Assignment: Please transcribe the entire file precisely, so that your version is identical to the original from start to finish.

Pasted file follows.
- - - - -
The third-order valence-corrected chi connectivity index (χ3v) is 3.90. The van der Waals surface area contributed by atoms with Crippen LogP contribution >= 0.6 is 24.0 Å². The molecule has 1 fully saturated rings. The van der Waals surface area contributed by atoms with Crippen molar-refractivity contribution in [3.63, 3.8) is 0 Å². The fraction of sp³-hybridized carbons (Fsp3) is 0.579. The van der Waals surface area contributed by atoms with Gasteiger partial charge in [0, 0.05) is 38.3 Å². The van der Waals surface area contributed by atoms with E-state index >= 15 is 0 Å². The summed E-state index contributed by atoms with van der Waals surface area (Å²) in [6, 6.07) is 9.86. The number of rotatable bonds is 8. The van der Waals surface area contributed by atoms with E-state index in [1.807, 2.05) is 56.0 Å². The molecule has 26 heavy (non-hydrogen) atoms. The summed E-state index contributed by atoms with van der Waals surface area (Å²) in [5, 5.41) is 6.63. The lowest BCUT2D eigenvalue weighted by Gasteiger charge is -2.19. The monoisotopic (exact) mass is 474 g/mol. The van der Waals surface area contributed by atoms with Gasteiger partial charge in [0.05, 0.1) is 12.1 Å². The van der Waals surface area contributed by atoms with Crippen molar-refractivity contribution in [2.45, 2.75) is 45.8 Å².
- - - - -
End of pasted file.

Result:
The third-order valence-corrected chi connectivity index (χ3v) is 3.90. The van der Waals surface area contributed by atoms with Crippen LogP contribution >= 0.6 is 24.0 Å². The molecule has 1 fully saturated rings. The van der Waals surface area contributed by atoms with Crippen molar-refractivity contribution in [3.63, 3.8) is 0 Å². The fraction of sp³-hybridized carbons (Fsp3) is 0.579. The van der Waals surface area contributed by atoms with Gasteiger partial charge in [0, 0.05) is 38.3 Å². The van der Waals surface area contributed by atoms with E-state index >= 15 is 0 Å². The summed E-state index contributed by atoms with van der Waals surface area (Å²) in [6, 6.07) is 9.86. The number of rotatable bonds is 8. The van der Waals surface area contributed by atoms with E-state index in [1.807, 2.05) is 56.0 Å². The molecule has 26 heavy (non-hydrogen) atoms. The summed E-state index contributed by atoms with van der Waals surface area (Å²) in [5, 5.41) is 6.63. The lowest BCUT2D eigenvalue weighted by Gasteiger charge is -2.19. The monoisotopic (exact) mass is 474 g/mol. The van der Waals surface area contributed by atoms with Gasteiger partial charge in [0.05, 0.1) is 12.1 Å². The van der Waals surface area contributed by atoms with Crippen molar-refractivity contribution in [2.45, 2.75) is 45.8 Å².